Buzz Aldrin, the second man to step on the moon, has long been one of the biggest defenders of the colonization of Mars. The Buzz Aldrin’s Space Institute has now joined with the Florida Institute of Technology to complete his master plan to establish colonies on Mars by 2039, coinciding with the 70th anniversary of the first man on the moon. And unlike Elon Musk, Aldrin’s plan doesn’t involve nuking the Red Planet.
As detailed in his book Mission to Mars: My Vision for Space Exploration, the most innovative point of Buzz Aldrin’s colonization project is the use of two robotic spacecraft “cyclers” engaged in a permanent round-trip rotation between Mars and Earth. As each cycler passes close to Earth, three landers will leave Earth’s orbit to intercept the cycler in a hyperbolic rendezvous, transporting either cargo or up to three crew members per lander. These same landers would then disengage the cycler before arrival at Mars, either to land on Phobos or on Mars itself.
This system design would be a revolution both in cost savings and crew security for an interplanetary voyage. The following video shows the path of the cycler ships, whose outbound trips would last around 150 days (5 months) and return trips would last around 650 days (21.6 months).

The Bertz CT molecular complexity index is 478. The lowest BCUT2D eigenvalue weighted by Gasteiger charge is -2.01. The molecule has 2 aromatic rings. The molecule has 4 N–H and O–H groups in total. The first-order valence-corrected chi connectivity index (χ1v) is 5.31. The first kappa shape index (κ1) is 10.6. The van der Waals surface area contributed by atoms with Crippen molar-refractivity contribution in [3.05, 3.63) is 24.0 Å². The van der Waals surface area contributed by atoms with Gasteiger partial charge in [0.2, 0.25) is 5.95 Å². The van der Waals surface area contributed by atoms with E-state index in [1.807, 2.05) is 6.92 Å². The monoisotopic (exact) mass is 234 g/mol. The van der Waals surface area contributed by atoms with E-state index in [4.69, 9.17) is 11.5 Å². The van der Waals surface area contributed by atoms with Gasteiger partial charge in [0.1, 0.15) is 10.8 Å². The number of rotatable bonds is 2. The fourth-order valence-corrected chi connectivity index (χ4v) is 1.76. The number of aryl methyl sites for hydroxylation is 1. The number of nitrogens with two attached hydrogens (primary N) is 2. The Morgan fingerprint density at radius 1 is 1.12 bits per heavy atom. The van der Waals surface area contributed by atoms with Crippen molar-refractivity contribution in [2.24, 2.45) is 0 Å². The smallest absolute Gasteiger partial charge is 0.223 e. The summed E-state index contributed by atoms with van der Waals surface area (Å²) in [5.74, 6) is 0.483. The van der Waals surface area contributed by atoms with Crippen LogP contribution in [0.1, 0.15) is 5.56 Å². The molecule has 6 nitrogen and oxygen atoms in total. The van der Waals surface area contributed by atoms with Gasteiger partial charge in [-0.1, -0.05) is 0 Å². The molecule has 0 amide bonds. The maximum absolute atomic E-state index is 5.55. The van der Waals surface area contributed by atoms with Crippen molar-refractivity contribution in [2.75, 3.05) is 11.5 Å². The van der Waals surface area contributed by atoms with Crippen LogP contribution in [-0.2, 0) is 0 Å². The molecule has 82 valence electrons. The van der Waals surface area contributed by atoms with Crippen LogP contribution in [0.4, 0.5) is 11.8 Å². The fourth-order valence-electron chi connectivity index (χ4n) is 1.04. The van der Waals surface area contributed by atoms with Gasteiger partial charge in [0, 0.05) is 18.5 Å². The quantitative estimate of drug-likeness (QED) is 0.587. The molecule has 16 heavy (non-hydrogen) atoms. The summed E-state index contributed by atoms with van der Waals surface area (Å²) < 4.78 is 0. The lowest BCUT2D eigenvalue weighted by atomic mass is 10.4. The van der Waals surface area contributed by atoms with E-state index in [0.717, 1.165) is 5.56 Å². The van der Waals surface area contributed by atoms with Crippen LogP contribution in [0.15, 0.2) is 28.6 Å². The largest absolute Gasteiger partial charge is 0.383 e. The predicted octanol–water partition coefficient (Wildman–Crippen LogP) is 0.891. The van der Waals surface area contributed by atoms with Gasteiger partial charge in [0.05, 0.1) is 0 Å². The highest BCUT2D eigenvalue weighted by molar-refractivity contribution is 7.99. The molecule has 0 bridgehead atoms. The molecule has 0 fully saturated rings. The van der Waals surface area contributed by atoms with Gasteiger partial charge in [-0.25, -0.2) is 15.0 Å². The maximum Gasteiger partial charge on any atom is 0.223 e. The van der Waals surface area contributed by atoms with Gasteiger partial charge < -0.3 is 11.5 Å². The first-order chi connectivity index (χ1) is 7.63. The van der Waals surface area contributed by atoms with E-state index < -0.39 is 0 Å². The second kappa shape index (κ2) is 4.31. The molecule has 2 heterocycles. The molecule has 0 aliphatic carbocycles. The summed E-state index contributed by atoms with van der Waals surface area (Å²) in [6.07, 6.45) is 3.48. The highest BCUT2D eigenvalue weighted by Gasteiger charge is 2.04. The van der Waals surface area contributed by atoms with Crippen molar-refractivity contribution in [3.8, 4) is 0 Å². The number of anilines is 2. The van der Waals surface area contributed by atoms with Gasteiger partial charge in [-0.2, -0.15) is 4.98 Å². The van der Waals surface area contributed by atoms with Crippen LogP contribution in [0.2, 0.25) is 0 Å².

The complete plan consists of several phases. The first phase corresponds to the establishment of a Bigelow inflatable space habitat at the Lagrange points, and a station on the lunar surface, where the technology and necessary vehicles will be tested. Next, the cycler ships will be launched in permanent rotation between Earth and Mars. Subsequently, an initial six-member crew will land on the moon Phobos, with a third unmanned lander sent to land its cargo on Mars.
The crew on Phobos will connect various habitat modules to form the Mars Operations Complex (MOC), where they will control the robotic assembly of the first Martian base (without the delays associated with a control from Earth). At this point, the first humans may already step onto and settle on Mars.
Unlike with the Mars One project, Aldrin has already filed several patents on the technologies involved in his plan, covering the space station, reusable rockets and vehicles to transport the crew. And as detailed above, his vision doesn’t involve a one-way trip to Mars, but allows rotation of the settlers from the Red Planet. He also aims to involve NASA — in February Aldrin defended funding the project to Congress, citing the importance of maintaining US leadership in the space race.
Personally, if I had to bet on one of these two projects — Mars One or Buzz Aldrin’s plan — I would have no doubt which one I would choose. Have you packed your suitcase yet?
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